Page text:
The ICMA centres in Yalta and Barcelona report that they run small but successful sports programmes for crews. They participate in the ISWAN sports initiative. Football and basketball games are organised.
Both these centres work closely with ISWAN’s sports programmes for seafarers. Especially cruise ships participate. Port cities are not always supportive in supplying sports fields. “Everything depends on relationships” said Tanya from Yalta. They had good relations with the head of a local school who allowed seafarers to use the football fields of the school. Now that the principal of the school has moved on and has been replaced, they would need to establish cooperation with her replacement.
It is important to connect with the person on board who is responsible for crew welfare and human resources. These persons are often keen to have their crews participate. However, due to shore leave restrictions in some ports in the region, crews often assume that they will not be allowed ashore in Yalta.
Ricardo urged the region to take an interest in sports and to join the annual regional sports programme.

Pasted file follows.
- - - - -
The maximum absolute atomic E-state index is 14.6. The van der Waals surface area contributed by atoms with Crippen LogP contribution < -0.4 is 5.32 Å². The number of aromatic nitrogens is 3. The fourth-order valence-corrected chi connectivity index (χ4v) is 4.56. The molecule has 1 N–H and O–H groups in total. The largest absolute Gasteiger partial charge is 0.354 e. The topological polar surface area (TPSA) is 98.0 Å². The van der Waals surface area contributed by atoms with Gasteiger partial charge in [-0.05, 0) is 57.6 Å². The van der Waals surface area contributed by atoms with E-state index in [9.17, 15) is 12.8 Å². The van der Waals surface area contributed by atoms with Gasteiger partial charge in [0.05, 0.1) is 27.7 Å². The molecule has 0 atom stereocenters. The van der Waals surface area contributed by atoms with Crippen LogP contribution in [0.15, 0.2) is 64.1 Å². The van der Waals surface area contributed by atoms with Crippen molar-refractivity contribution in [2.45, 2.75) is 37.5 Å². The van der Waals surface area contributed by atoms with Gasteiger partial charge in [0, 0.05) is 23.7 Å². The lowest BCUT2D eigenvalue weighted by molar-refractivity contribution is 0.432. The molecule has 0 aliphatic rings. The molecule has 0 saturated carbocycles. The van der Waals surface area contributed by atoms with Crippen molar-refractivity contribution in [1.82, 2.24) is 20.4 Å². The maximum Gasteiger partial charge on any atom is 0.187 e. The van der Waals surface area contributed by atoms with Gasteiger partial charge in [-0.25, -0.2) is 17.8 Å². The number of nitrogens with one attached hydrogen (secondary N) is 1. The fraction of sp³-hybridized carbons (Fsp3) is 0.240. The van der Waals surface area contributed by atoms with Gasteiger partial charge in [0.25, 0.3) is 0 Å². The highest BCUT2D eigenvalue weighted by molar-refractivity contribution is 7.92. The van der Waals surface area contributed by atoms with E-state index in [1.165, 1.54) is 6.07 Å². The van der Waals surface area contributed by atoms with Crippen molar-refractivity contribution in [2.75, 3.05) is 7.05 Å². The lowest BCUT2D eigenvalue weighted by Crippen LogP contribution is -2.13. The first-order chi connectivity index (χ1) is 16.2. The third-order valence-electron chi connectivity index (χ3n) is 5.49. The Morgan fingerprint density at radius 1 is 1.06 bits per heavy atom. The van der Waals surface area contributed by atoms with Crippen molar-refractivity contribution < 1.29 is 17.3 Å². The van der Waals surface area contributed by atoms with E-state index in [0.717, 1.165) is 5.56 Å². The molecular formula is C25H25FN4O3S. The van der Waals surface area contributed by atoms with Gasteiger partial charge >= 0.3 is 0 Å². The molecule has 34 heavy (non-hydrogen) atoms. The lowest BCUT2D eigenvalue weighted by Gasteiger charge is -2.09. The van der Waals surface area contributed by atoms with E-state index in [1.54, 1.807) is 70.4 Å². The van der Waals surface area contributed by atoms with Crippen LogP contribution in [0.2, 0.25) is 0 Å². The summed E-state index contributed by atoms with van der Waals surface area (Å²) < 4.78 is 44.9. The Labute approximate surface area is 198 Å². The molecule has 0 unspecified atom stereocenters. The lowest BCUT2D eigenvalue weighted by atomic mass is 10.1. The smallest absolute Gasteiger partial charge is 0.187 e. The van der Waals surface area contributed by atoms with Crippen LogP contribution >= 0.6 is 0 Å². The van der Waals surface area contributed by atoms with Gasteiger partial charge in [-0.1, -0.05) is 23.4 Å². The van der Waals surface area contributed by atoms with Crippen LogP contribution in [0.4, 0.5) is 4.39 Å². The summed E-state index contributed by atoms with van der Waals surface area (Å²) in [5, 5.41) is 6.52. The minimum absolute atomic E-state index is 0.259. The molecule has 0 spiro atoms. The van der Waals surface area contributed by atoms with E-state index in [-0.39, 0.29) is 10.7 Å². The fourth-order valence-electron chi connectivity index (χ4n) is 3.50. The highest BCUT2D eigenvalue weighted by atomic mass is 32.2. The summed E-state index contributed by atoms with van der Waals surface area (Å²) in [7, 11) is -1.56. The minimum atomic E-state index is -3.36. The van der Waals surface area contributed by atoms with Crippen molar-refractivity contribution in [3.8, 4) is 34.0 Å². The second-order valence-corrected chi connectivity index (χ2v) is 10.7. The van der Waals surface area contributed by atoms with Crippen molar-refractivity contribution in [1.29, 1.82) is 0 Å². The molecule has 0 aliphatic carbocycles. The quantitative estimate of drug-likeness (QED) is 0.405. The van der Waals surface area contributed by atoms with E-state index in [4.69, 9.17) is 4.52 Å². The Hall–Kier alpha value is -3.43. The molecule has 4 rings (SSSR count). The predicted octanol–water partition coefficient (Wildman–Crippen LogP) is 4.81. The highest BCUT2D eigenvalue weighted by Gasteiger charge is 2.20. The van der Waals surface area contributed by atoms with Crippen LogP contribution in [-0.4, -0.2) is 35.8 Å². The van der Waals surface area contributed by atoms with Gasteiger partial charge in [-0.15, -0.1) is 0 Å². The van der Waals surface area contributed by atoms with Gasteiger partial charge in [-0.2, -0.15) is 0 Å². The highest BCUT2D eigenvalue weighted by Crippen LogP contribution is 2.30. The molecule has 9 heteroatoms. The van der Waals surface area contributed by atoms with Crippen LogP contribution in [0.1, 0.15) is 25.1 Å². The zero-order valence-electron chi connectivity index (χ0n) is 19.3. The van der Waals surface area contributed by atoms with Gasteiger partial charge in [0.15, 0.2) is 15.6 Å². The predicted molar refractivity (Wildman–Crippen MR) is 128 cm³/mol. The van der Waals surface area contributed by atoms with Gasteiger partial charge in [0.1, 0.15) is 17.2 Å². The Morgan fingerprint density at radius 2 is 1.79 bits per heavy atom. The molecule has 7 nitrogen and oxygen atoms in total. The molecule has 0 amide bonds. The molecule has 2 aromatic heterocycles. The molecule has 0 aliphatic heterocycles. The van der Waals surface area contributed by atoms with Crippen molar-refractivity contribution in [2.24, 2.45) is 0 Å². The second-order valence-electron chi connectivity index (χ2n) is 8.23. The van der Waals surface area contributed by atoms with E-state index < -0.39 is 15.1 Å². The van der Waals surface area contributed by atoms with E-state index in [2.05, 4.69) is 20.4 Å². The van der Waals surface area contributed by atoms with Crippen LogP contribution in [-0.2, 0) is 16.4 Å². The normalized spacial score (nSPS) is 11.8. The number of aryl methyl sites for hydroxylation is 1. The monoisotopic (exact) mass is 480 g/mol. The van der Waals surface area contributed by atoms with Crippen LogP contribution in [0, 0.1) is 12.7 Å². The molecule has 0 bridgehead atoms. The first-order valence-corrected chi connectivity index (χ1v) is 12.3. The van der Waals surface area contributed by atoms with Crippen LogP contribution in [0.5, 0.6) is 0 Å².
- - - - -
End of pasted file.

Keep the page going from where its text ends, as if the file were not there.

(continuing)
The sports for seafarers project is part of ISWAN Training on Board Programme.
The twinning of seafarers’s centres, a project currently run by the newly established ISWAN, was initially intended by ICSW to connect ex-Soviet Union centres with centres elsewhere in the world. Set up to improve understanding of the the mindset of Slavonic seafarers, and to inspire hospitality to foreign seafarers in Eastern European ports, the Twinning programme has proven so successful, that it has been expanded to include the rest of the world.
Seafarers’ centre staff are supported to enable reciprocal visits. Spending time at other centres that have similar needs and demographics, and that face challenges akin to those at home, allows for centres to learn from one another. Centres are matched on various criteria. The evaluation of the twinning scheme has been universally positive. In some cases twinning of seafarers’ centres have gone way beyond the original aims of the programme, resulting in ongoing relations being established between the host ports and even the host cities.
Tatyana Tarasysk, manager of one of the two seafarers’ centres in Odessa, Ukraine, leads the project. Tatyana Tarasysk promoted the programme in a presentation at the ICMA Black Sea, Mediterranean and Middle East Regional Conference held in Odessa. The aim of the programme, she said, was to improve seafarers’ welfare. “To feel encouraged when you see others struggling with the same problems.”
Tatyana related several stories and comments from centres that have participated. She urged ICMA centres to consider participating in the Twinning scheme.